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Cantung

Yukon Territory, Canada

Main commodities: W Cu
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Cantung is a large stratabound contact metasomatic tungsten scheelite deposit in the Tungsten district of the Yukon Territory, Canada.

The deposit is hosted by a skarn assemblage (pyroxene, amphibole, garnet, pyrrhotite, biotite, clinozoisite, plagioclase and quartz) developed from Cambro-Ordovician carbonates within a dominantly pelitic Lower Palaeozoic sequence on the edge of the Selwyn Basin adjacent to a Late Cretaceous felsic intrusion.   The ore contains scheelite and lesser chalcopyrite with a high percentage of gangue pyrrhotite.

Reserves include:

    4.2 Mt @ 1.55% WO3 (Reserve, 1981, Dick & Hodgson, 1982);
    7.5 Mt @ 1.55% WO
3, 0.3% Cu (Reserve + Production, 1978, Mine visit, 1978).

The Cantung deposit is located within the Flat River Valley, at the transition between the flat lying, carbonate dominated sequence of the Mackenzie Thrust Belt/Platform, and the folded rocks of the Selwyn Basin to the west. The principal structure in the area is a major NNW trending synform centred on, and paralleling the Flat River Valley. The sediments to the south-west of the valley are folded into tight overturned folds, while those to the north-east are deformed into open upright folds with associated thrusting. The sediments of the Selwyn Basin are characterised by shales and argillites while the stratigraphic equivalents in the Mackenzie Thrust Belt are largely quartzites and dolomites.

The Cantung orebodies are hosted by sediments of the Cambrian Sekwi Formation and equivalents in the transition between these two facies in the overturned tight fold on the south-western bank of the Flat River valley. Several small granitic exposures are found in the area representing bulges and topographically exposed windows into a larger underlying Cretaceous granitoid body. The two main orebodies at Cantung are localised within the limbs of a south-east trending recumbent cross fold on the south-western limb of the main syncline following the Flat River Valley. The two ore zones are separated by the nose of the recumbent fold. The sequence in the mine area comprises the following, from the base:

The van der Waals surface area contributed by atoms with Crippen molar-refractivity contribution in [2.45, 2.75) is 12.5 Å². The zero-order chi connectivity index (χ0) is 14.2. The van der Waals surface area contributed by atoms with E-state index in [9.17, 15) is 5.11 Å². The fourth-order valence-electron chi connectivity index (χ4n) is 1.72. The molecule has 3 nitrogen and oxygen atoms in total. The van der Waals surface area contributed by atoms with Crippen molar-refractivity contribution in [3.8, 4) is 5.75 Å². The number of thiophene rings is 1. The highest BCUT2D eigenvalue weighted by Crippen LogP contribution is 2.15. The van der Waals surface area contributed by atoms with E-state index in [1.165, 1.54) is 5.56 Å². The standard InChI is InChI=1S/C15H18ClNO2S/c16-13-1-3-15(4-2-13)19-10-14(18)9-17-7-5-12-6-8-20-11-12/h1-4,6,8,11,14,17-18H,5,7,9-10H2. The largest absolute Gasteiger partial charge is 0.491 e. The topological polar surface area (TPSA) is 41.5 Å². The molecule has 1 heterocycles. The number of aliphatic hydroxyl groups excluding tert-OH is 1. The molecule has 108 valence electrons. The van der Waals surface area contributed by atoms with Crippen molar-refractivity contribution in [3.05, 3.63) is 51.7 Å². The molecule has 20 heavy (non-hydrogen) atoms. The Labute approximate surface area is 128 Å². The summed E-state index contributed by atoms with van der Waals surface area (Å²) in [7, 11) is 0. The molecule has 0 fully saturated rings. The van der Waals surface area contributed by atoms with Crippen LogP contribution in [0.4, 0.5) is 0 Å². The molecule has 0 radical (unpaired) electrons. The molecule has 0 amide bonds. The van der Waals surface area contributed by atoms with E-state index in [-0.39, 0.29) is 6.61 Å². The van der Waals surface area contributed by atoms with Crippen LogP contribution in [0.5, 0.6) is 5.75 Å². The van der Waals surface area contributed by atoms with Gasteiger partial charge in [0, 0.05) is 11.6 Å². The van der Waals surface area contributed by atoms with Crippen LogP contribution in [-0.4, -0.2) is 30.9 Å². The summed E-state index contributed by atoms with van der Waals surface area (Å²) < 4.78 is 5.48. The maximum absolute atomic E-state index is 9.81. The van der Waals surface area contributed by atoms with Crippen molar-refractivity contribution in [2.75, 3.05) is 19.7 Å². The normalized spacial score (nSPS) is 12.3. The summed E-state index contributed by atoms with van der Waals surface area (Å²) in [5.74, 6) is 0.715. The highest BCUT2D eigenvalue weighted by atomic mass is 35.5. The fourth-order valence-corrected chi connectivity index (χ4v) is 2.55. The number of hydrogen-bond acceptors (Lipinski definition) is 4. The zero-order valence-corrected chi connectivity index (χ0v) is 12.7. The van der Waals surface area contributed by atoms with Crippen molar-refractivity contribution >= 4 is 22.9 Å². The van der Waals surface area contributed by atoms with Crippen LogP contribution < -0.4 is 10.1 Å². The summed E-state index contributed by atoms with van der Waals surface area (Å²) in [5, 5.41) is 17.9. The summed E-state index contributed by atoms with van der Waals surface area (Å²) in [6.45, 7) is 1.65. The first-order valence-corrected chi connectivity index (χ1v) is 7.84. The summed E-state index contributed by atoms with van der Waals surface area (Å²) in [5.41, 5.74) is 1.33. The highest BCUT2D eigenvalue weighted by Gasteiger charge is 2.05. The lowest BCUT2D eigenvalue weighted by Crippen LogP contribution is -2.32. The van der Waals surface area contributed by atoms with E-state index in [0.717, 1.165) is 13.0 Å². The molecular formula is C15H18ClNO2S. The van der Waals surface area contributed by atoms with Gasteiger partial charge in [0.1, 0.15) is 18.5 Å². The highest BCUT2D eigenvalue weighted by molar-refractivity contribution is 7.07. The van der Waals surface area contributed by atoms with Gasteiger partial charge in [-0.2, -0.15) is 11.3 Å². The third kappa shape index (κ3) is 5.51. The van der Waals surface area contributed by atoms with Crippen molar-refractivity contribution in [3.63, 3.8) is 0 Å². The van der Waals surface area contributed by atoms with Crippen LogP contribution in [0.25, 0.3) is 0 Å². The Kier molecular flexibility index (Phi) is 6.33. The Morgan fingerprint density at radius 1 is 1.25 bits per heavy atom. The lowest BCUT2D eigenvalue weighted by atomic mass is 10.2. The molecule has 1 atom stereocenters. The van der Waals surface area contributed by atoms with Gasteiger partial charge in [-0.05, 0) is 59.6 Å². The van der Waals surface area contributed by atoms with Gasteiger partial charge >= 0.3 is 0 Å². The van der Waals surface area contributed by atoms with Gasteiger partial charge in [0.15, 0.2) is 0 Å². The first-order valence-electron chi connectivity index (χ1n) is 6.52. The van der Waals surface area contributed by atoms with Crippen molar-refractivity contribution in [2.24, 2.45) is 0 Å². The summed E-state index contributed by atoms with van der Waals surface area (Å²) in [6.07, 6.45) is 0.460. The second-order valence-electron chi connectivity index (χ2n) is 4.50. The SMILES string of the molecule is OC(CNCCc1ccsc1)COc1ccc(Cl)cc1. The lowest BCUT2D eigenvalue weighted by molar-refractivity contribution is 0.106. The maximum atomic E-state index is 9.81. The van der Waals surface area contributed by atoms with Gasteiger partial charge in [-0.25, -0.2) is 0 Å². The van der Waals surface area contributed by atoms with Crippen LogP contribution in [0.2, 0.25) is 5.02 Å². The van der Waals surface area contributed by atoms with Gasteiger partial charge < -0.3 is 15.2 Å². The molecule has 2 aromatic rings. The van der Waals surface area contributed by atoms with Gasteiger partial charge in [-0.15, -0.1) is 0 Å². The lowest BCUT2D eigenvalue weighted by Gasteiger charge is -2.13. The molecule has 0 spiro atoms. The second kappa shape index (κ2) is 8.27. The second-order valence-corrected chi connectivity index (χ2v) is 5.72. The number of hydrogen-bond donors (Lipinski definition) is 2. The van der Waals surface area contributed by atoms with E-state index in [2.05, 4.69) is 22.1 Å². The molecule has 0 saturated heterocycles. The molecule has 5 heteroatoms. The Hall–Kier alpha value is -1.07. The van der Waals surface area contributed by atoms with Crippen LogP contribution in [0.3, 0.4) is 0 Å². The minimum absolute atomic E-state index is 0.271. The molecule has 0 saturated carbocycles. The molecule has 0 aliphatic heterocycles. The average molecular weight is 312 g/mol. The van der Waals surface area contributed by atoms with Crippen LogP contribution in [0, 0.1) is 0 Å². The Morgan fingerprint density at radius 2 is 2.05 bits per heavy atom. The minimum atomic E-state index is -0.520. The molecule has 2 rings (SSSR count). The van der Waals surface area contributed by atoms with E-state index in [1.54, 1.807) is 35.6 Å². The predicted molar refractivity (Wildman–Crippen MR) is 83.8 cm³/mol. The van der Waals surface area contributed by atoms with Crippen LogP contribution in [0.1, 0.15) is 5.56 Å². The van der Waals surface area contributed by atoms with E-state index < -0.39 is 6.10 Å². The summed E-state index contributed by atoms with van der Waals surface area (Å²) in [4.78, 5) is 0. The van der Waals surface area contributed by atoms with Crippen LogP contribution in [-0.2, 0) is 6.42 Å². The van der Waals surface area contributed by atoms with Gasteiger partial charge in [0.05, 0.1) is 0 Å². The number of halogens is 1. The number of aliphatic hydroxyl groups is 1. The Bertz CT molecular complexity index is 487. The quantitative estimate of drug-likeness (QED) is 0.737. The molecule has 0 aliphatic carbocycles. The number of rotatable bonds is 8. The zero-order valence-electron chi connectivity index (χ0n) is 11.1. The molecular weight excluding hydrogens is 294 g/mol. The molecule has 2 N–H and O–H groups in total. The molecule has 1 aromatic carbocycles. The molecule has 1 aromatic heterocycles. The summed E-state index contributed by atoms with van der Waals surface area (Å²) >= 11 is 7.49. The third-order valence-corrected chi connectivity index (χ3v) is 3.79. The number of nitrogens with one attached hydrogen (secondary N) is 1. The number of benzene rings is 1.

Lower Argillite, which is 2700 m thick, composed of non-calcareous slate, phyllite, siltstone and fine quartzite. This is probably upper-most Proterozoic in age;
Footwall Chert (or Swiss Cheese Limestone), 60 m thick, a fine grained, bedded, pale green cherty argillite with pink garnetiferous bands, fine disseminated pyrite and fine pyrrhotite bands, which may be laminae, or massive pyrrhotite lenses. This unit hosts one of the smaller scheelite ore lenses. Away from the mine it becomes the Swiss Cheese Limestone which contains wispy lenses and pebbles of argillite, and contains Cambrian fossils;
Ore Limestone, which varies from 0 to 100 m in thickness, but has a maximum in the mine area of 60 m. Most of the known scheelite occurrences in the district are hosted by this unit. Where not mineralised it varies from a well laminated crystalline limestone to marble, to massive, poorly bedded limestone. In the orebody it carries concordant laminae of garnet and diopside, grading to massive, banded garnet diopside. The orebodies occur as a series of laterally extensive, laminated, sharply defined, concordant massive pyrrhotite beds which are 1 cm to 2 m thick;
Upper Argillite, 50 m thick, composed of grey to black calcareous argillite, shale, chert and minor limestone;
Dolomite, 600 m thick, a varied assemblage of thin to thick bedded, pale dolomite, dolomitic quartz sandstone and quartzite. These are followed by an unconformity and
Wavey Banded Limestone and Siltstone, 1200 m thick, which belongs to the upper Rabbitkettle or lower Road River Formation.